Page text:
During the bankruptcy proceedings, it became clear that the “leaseholds” would be problematic without some adjustments. Former owner MacLean agreed to split his “master lease” into several smaller parts, and to renegotiate the lease prices.
Both these moves helped pave the way for a sale, with the break-up into smaller leases increasing the field of potential owners to smaller operators who might want to buy just a few stores, or even just one. The property ownership situation is one Weber has said isn’t an issue, because numerous “C-Store” companies are profitable without owning the buildings and land their stores occupy.
Additionally, Weber has overseen the closing of about half a dozen Appco stores, mostly in Virginia and Kentucky. Appco’s dealer business is gone, so the likelihood of many central office functions being retained by a buyer is slim.
What remains are stores that have been profitable before — for years in the Tri-Cities, Appco was as synonymous with C-stores as the rival it went toe-to-toe with, Roadrunner Markets — and Weber said those stores can thrive again. They have lost an average of $1 million a month since the bankruptcy filing, but Weber said that’s not unusual in these types of cases.
“There is usually some performance interruption,” Weber said. “We know what the stores have done historically, and in this particular case, the stores were not operational for several months, other than having the lights on (essentially January through late March).”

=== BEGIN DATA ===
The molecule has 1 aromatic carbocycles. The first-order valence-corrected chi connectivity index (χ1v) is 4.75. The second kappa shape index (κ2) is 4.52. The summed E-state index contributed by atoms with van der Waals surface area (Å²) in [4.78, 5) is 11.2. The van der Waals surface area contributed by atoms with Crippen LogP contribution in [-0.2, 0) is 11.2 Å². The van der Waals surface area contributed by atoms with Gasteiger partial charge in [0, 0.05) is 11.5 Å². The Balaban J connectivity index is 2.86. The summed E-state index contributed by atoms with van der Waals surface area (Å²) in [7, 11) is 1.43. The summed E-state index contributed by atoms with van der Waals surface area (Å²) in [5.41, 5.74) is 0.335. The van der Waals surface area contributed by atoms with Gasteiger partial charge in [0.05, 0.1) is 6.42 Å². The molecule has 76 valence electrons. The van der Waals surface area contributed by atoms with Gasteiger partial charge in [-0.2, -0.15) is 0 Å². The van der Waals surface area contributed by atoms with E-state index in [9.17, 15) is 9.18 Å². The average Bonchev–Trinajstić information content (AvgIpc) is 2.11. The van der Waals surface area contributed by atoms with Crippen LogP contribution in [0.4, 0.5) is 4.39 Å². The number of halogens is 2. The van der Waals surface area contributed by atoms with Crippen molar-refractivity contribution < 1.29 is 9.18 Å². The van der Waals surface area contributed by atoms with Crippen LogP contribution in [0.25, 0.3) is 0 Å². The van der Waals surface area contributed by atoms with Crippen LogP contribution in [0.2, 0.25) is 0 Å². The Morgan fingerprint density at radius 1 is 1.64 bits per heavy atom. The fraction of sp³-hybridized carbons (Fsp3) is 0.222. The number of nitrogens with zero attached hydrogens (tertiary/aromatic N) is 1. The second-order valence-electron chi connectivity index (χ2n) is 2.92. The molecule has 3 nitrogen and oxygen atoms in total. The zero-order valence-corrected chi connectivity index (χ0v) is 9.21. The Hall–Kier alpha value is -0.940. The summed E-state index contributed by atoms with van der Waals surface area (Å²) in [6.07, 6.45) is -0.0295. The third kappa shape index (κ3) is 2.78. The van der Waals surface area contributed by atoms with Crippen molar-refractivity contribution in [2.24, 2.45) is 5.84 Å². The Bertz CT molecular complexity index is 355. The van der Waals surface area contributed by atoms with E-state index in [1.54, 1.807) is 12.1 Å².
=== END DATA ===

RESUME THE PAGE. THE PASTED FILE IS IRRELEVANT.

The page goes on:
That disruption, he said, means the “interim performance levels” aren’t representative, and that in fact Appco has been operating more like a start-up company since getting “debtor in possession” (DIP) financing from Greystone in late March.
“Bankruptcy sales rarely capture the value of a comparative company that is healthy and outside of bankruptcy. Buyers do know what the stores are capable of producing, and this is what NRC is presenting to buyers and investors.”
In addition to the 47 stores (and five “fee-interest” sites that are former gas stations with no deed restrictions), NRC is marketing the Appco name and trademark. The survival of the red, white and blue brand is not crucial to a successful sale, but Weber said it could have some value and it’s been offered up independently to investors.
“While a single buyer might purchase and retain the name if the sale goes that direction, it is possible that there will be many buyers, and an investor could purchase the trademark and license it to other buyers, and perhaps even other stores outside of the company.”
If not, Appco’s several hundred store employees (both clerks and managers) likely will find themselves trading in their uniforms at some point — but not necessarily their jobs.
“We have a strong core of loyal store managers that have helped us get here,” Weber said. “They generally have the most job security with their specific knowledge and customer relationships.”
They also have, for the first time in months, glimpses of a light at the end of the tunnel.